Infrastructure sits at the top of the structure. Domain layer is now the core layer of the application. It doesn’t have any dependency to any other layer. From code perspective, Domain project does not have any reference to any other project, or any persistence library. Databases, just like other infrastructure (UI, web-services), are external to the application, not the centre.

Thus, there is no such thing as “database application”. The application might use database as its storage, but simply because we have some external infrastructure code in the neighbourhood implementing the interfaces. The application itself is fully decoupled from database, file-system, etc. This is the primary premise behind layered architecture.

Alistair Cockburn formalizes this concept as Hexagonal Architecture, so does Jeffrey Palermo as Onion Architecture, but they truly are merely formalized vocabularies to refer to the old well-known layered architecture wisdom.

Onion Architecture

To describe the concept, let’s switch the diagrams into onion-rings. Jeffrey Palermo describes bad layering architecture as follows:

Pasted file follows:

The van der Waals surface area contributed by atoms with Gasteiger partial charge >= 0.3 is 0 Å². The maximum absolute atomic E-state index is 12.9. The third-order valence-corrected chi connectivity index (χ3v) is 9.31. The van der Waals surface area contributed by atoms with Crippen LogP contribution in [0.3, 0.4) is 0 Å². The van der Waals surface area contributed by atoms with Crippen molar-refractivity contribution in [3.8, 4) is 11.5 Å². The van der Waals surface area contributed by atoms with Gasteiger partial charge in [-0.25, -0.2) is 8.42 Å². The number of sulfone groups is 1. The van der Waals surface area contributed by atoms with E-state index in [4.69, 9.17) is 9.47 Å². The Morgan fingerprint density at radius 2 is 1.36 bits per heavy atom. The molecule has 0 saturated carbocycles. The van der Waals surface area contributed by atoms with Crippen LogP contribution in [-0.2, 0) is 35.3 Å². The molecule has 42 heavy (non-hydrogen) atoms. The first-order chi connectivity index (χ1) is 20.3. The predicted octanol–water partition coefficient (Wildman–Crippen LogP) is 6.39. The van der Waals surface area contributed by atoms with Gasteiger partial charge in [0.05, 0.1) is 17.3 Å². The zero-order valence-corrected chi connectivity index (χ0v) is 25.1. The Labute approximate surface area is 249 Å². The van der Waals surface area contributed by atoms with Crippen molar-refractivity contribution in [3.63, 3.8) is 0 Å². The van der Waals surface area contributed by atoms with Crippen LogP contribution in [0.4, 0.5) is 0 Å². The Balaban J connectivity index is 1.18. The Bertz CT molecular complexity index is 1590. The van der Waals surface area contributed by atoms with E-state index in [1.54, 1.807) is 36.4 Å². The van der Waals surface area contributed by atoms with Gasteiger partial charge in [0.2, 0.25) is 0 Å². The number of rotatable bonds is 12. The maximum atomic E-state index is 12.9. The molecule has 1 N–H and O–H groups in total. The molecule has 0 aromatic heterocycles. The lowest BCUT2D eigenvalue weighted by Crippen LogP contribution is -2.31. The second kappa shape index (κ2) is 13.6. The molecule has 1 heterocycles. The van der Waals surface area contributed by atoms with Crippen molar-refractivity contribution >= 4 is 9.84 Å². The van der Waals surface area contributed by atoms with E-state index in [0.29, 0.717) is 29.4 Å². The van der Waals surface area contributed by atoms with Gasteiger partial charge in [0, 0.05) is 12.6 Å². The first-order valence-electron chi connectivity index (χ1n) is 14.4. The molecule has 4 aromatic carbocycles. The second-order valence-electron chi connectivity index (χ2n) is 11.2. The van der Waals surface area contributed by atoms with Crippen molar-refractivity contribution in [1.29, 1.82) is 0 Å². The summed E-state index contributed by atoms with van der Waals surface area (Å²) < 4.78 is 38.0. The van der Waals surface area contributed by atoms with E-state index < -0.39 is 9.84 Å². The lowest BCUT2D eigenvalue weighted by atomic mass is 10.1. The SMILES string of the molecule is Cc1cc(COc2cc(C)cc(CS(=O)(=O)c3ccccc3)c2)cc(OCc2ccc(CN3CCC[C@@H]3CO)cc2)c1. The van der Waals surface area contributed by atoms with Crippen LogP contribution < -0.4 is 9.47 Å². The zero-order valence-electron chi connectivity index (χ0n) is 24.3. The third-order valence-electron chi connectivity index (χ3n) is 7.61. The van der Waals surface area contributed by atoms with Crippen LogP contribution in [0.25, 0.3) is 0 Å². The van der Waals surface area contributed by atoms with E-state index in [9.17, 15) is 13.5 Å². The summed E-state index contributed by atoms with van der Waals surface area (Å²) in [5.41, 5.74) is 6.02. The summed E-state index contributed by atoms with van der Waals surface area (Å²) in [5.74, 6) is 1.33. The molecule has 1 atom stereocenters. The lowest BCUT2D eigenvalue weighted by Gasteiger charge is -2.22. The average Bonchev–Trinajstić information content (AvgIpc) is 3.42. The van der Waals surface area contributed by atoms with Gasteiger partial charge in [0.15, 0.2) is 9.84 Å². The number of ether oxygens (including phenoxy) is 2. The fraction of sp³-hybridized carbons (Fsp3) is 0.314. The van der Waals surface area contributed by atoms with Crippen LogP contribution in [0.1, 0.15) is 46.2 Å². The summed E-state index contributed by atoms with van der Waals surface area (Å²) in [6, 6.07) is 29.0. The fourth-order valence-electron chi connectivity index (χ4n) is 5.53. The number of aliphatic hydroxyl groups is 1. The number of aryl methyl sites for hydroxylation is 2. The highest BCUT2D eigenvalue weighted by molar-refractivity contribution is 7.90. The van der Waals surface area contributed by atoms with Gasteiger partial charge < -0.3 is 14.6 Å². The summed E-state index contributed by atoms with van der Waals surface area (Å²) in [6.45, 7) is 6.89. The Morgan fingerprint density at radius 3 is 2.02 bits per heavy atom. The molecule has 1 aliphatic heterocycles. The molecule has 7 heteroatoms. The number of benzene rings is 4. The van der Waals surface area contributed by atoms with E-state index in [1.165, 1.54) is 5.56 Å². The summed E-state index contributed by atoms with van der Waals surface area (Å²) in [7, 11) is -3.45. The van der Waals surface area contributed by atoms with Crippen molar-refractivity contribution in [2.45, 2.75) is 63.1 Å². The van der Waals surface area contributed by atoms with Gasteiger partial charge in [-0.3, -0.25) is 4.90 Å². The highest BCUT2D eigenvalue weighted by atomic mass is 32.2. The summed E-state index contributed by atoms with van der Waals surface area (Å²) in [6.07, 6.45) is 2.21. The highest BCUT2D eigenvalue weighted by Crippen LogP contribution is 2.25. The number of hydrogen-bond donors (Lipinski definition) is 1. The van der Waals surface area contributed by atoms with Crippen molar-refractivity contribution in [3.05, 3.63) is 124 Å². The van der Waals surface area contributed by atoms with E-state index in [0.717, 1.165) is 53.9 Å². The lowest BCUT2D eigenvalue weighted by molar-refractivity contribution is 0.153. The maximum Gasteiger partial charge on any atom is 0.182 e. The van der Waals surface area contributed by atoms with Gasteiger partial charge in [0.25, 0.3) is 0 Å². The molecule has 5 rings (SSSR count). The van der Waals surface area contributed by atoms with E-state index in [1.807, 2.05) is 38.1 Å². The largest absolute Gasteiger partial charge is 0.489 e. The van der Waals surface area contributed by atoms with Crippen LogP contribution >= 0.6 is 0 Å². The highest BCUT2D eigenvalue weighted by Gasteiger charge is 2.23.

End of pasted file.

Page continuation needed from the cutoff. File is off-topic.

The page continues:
image

In onion diagram, all couplings are toward the centre. The fundamental rule is that all code can only depend on layers more central, never on the layers further out from the core. This way, you can completely tear out and replace the skin of the onion without affecting the core. But you can’t easily take away the core without breaking all outer layers.

In the diagram above, the infrastructure sits in the core of the onion. It becomes an unreplaceable part of the system. The structure cannot stand without infrastructure layer in the core, and the business layer is doing too much by embracing the infrastructure.

This is the better architecture model:

image

UI and infrastructure sits right at the edge skin of the application. They are replaceable parts of the system. You can take the infrastructure layer completely and the entire structure stays intact.